Galway Travel Blog› entry 2 of 5 › view all entries
When last we left our intrepid heroine...well, I'm not sure what she was doing but there was probably Guinness involved.
So, here's #2 in the travelogue, whether you like it or not. :)
Monday was....sleeping in. I think we finally got out of the hotel by noon. Took care of errands (bank, internet cafe) and then off to Kilmainham Goal (jail). It's where the leaders of the various revolutions have been jailed, so much of the tour is a look at the fights for independence from
Boy, this country is really fabulous if you're a history nut (any history in the last, say 5,000 years).
Had an early dinner and went to bed for a long night's sleep.
Tuesday we had The Big Adventure -- driving in
How anyone who is used to right-hand driving manages this on their own is beyond me. Jeff was behind the wheel but it absolutely took two of us to get out of town and to our destination. He concentrated on staying on the correct side of the road (and not clipping cars on our left) and I figured out what we were supposed to be doing.
We were both pretty worn out when we got to our destination, Newgrange.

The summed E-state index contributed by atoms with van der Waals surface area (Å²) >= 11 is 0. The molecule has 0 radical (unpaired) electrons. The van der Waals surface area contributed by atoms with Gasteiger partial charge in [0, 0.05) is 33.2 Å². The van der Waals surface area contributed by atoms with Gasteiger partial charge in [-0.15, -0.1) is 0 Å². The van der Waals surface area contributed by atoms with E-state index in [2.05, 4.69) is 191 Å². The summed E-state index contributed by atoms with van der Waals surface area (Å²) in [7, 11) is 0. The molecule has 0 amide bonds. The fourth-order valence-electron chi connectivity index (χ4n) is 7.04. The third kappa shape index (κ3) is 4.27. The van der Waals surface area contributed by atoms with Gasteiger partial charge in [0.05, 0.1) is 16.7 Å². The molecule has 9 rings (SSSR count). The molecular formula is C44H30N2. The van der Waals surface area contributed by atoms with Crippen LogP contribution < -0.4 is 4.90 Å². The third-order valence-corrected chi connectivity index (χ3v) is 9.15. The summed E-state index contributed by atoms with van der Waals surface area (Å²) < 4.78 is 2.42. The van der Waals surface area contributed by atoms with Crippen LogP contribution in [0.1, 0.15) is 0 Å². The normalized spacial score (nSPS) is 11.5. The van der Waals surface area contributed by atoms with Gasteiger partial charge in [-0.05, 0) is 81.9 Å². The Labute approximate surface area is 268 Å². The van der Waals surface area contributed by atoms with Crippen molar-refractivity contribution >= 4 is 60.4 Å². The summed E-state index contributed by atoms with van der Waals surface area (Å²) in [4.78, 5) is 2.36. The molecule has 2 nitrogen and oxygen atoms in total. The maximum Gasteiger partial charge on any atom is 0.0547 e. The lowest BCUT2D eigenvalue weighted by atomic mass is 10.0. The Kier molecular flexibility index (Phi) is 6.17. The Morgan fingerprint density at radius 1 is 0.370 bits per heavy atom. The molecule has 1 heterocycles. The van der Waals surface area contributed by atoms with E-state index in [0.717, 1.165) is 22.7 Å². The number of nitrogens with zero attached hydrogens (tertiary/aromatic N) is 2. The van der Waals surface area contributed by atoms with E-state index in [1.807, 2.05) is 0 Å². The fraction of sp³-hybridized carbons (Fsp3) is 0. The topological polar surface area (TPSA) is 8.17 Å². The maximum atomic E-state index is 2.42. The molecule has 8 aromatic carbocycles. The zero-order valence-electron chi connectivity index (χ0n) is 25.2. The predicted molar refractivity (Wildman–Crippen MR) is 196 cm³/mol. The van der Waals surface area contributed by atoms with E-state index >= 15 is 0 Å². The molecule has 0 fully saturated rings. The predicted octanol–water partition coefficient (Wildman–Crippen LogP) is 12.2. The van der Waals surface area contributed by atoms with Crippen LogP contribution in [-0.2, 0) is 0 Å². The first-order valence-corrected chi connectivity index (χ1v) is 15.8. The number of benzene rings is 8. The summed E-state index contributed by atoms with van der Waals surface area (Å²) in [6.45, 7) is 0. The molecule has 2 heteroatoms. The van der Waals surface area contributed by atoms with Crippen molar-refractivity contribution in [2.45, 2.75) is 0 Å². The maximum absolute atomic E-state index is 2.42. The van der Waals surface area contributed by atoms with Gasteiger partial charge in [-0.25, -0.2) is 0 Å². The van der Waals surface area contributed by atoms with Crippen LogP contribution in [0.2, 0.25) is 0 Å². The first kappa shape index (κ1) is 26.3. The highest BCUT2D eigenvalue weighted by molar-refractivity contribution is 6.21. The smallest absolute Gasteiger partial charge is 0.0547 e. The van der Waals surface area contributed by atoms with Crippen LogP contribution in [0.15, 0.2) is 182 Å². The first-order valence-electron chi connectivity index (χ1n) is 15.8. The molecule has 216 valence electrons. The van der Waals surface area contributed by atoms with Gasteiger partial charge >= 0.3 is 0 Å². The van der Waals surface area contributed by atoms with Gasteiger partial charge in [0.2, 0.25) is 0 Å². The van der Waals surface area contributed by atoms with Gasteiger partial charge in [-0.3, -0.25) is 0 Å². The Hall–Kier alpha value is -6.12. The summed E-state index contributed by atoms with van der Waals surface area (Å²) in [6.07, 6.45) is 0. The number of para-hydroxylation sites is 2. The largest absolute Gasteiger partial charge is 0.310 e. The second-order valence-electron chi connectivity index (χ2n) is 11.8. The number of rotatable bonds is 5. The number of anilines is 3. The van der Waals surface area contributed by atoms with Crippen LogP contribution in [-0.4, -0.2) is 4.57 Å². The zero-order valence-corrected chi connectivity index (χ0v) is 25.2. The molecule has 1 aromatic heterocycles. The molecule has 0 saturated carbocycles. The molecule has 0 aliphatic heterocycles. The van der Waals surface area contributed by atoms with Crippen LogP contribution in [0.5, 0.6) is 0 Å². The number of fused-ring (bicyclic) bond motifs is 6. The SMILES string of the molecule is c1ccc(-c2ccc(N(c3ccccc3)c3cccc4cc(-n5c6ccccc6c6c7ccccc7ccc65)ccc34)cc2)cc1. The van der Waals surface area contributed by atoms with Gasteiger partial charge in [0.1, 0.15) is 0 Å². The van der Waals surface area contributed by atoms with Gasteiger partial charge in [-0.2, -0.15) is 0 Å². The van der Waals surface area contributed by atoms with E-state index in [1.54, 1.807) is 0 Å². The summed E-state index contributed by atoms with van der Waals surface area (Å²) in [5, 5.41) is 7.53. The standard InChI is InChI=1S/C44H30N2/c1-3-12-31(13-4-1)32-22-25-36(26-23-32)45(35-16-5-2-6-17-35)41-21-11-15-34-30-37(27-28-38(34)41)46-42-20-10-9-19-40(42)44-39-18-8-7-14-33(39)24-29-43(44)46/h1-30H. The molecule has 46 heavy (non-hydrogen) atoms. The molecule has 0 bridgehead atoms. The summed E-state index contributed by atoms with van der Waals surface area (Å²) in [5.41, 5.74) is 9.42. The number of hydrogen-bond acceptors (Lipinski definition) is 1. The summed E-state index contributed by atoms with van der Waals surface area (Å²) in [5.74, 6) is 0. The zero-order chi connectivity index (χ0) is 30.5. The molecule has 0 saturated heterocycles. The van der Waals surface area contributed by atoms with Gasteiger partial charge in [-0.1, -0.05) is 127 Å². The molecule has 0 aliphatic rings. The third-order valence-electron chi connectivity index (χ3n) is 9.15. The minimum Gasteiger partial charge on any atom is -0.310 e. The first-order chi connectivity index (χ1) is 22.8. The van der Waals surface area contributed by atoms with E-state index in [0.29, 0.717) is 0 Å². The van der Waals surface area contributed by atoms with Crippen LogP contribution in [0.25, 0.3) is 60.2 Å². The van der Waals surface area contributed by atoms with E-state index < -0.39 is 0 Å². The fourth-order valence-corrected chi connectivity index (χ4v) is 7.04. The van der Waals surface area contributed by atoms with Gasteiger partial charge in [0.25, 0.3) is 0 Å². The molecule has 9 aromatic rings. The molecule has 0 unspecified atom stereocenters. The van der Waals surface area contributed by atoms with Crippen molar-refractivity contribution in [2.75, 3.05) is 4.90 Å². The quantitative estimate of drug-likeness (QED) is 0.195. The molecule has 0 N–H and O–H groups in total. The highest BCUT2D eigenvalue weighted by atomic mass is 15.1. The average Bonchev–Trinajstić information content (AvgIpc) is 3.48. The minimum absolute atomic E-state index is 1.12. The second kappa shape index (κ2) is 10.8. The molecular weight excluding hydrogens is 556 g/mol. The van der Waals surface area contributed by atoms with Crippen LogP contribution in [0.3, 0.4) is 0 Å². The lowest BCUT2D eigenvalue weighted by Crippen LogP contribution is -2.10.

Newgrange is a 5,000 year old burial chamber and religious site north of
So, we had a lovely tour and visit inside the burial chamber. Quite small and you better not be too tall on the way in. It gave me a chance to really re-think my notions of Stone Age people.
Hadn't really thought of it that way before and, of course, not all of that is literally true. Still, it's a good vacation if someone makes me look at the world in a new way.
From there, took some unbelievably tiny roads to our hotel. These country roads are narrow and bounded on both sides by 6' and 7' hedges planted, literally, to the side of the road. So every curve is a blind curve and you can NOT pull off the road, at all. Sorta like running between jersey barriers.
I was worn out by it and I wasn't even driving!
The next day, we headed to the castle at Trim. It's an Anglo-Norman castle (for those of you who know of such things). One of the largest and best preserved in
Our guide, Jacqueline, loves her country's history and mythology and was just a fountain of good and interesting information about the castle, about the area, everything. What fun! We had a long tour (there were only 4 of us) and loved every minute of it.
Then to the Hill of Tara, the historic site for crowning the High King. It's just out in the middle of the country, at the intersection of two country lanes. You need to pick up a guidebook at the local bookshop, and it's worth it. I really enjoyed rambling across the multi-acre site (and avoiding the sheepshit everywhere, since the sheep also have free rein of the site). Some really cool stuff there, including the 'FairyTree' (which has coins stuck in all its crevasses). For those of you into it, it definitely has 'good energy'.
Then we headed across country to
There are no 'interstates' or 'freeways' in
For you speed freaks, it would be frustrating. But you really do get to see the country, up close and personal. My favorite scene was near
Never was a cow so sad-looking!
But we made it to